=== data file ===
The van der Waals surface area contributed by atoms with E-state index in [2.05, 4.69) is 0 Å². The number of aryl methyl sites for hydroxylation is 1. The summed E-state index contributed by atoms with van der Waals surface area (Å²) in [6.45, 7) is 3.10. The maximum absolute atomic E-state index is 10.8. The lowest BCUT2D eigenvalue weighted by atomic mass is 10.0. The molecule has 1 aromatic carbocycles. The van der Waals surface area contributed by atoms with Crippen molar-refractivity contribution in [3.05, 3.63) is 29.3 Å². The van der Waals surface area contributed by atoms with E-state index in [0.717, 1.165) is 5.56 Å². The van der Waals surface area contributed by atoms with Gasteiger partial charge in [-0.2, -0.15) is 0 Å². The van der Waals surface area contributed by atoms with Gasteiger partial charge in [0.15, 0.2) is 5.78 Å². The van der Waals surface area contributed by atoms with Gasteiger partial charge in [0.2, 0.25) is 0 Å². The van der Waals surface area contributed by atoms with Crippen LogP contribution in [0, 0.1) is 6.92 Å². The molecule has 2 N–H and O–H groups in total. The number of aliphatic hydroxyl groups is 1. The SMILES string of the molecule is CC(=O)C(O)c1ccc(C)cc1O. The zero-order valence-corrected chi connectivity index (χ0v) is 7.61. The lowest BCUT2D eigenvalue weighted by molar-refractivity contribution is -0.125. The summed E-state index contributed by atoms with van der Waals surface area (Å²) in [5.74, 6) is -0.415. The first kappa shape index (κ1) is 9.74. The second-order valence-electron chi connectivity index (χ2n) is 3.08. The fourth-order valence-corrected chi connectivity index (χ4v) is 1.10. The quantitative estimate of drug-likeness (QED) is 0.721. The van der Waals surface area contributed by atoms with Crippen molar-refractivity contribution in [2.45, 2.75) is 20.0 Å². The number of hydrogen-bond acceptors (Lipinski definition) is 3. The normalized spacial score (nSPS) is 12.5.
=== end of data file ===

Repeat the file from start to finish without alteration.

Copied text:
The van der Waals surface area contributed by atoms with E-state index in [2.05, 4.69) is 0 Å². The number of aryl methyl sites for hydroxylation is 1. The summed E-state index contributed by atoms with van der Waals surface area (Å²) in [6.45, 7) is 3.10. The maximum absolute atomic E-state index is 10.8. The lowest BCUT2D eigenvalue weighted by atomic mass is 10.0. The molecule has 1 aromatic carbocycles. The van der Waals surface area contributed by atoms with Crippen molar-refractivity contribution in [3.05, 3.63) is 29.3 Å². The van der Waals surface area contributed by atoms with E-state index in [0.717, 1.165) is 5.56 Å². The van der Waals surface area contributed by atoms with Gasteiger partial charge in [-0.2, -0.15) is 0 Å². The van der Waals surface area contributed by atoms with Gasteiger partial charge in [0.15, 0.2) is 5.78 Å². The van der Waals surface area contributed by atoms with Gasteiger partial charge in [0.2, 0.25) is 0 Å². The van der Waals surface area contributed by atoms with Crippen LogP contribution in [0, 0.1) is 6.92 Å². The molecule has 2 N–H and O–H groups in total. The number of aliphatic hydroxyl groups is 1. The SMILES string of the molecule is CC(=O)C(O)c1ccc(C)cc1O. The zero-order valence-corrected chi connectivity index (χ0v) is 7.61. The lowest BCUT2D eigenvalue weighted by molar-refractivity contribution is -0.125. The summed E-state index contributed by atoms with van der Waals surface area (Å²) in [5.74, 6) is -0.415. The first kappa shape index (κ1) is 9.74. The second-order valence-electron chi connectivity index (χ2n) is 3.08. The fourth-order valence-corrected chi connectivity index (χ4v) is 1.10. The quantitative estimate of drug-likeness (QED) is 0.721. The van der Waals surface area contributed by atoms with Crippen molar-refractivity contribution in [2.45, 2.75) is 20.0 Å². The number of hydrogen-bond acceptors (Lipinski definition) is 3. The normalized spacial score (nSPS) is 12.5.